the subscript of the second part.  The oxidation number of the second part
             becomes the subscript of the first part.)

 

8.)  To write formula for compound:

          ~ Write “NH4+1

          ~ Write the symbol for the second element with its oxidation number  OR

            Write the formula for the polyatomic ion with its oxidation number 

          ~ Cross out the “+” and “-“.

          ~ Reduce (simplify) the numbers if possible.
          ~ “Criss-cross” the numbers.  (The oxidation number of ammonium becomes the
             subscript of the second part.  The oxidation number of the second part becomes
             the subscript of ammonium.)

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EXAMPLES:
1.) calcium oxide

2.) carbon tetrachloride

3.) ammonium chromate

4.) lead (II) nitrate

5.) aluminum hydroxide

6.) iron (III) bromide
NAMING COMPOUNDS

                                                                  How many elements does
                                                                    the compound contain?
        BINARY CMPD. <------------------------ only 2    |     more than 2 ------------------------> TERTIARY CMPD.

Is the first element a
nonmetal or a metal? ------------------> Is the metal in Group 1, 2, or                                  Is the first element a
     |                                                   Al, Zn, or Ag?                       <-------------------------metal or a nonmetal?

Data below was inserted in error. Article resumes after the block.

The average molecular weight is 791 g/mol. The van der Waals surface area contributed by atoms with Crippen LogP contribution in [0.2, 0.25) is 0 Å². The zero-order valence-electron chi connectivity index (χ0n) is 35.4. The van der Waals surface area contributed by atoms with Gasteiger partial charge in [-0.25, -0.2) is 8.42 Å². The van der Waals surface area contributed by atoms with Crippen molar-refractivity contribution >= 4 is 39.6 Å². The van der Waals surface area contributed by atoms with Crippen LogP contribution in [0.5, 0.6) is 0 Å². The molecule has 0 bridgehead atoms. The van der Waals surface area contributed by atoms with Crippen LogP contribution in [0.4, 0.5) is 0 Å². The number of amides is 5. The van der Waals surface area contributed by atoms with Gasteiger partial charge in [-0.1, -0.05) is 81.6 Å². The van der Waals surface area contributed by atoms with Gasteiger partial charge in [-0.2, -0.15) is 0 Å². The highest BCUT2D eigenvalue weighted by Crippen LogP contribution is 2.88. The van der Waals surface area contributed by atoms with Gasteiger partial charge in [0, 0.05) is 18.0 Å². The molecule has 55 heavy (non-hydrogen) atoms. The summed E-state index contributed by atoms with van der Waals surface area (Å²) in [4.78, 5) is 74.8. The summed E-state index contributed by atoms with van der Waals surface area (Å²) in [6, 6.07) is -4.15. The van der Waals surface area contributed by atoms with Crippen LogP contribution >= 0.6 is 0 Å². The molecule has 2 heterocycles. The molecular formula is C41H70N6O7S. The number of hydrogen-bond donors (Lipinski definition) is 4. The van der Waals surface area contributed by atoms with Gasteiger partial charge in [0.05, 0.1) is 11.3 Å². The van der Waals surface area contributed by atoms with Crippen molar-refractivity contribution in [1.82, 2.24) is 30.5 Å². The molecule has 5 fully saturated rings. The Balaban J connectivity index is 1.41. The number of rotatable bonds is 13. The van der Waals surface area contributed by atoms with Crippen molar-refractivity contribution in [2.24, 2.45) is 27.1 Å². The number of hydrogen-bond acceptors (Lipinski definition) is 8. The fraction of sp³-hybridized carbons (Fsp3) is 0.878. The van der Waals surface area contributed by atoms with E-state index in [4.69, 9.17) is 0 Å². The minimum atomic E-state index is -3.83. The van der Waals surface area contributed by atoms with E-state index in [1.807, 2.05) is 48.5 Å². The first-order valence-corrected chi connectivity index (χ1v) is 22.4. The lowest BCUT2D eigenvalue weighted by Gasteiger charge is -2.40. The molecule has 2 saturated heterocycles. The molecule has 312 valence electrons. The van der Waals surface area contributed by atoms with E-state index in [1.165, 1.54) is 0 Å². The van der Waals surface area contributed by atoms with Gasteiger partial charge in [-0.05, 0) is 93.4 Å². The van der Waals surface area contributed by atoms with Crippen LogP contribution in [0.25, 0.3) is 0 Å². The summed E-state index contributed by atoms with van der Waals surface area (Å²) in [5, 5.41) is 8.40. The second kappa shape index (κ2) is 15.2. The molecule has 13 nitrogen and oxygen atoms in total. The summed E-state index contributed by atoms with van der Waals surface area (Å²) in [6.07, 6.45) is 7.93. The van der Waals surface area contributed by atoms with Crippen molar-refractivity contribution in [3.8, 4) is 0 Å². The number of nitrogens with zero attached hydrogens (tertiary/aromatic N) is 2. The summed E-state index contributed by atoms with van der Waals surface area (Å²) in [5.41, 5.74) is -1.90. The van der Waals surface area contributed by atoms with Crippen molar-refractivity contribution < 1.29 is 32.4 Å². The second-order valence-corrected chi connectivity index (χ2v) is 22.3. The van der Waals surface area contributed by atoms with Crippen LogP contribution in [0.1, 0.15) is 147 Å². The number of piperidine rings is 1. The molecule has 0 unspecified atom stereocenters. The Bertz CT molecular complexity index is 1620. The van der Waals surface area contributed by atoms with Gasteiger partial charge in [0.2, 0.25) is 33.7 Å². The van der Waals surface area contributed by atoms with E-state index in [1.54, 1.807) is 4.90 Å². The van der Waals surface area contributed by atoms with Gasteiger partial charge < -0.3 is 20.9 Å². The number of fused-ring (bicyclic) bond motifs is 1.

V                                                  yes                             no                                                              |
1. name of first                                    |                                  \                                                             V
    element with                                   V                                   V                                        1. first word =
    prefix telling                    1. name of first                 1. name of first                                        "ammonium"
    subscript of                         element                           element                                         2. second word =
    first element*                 2. name of second             2. (Roman numeral                               name of second
2. prefix telling                       element with -ide               telling oxidation                                element with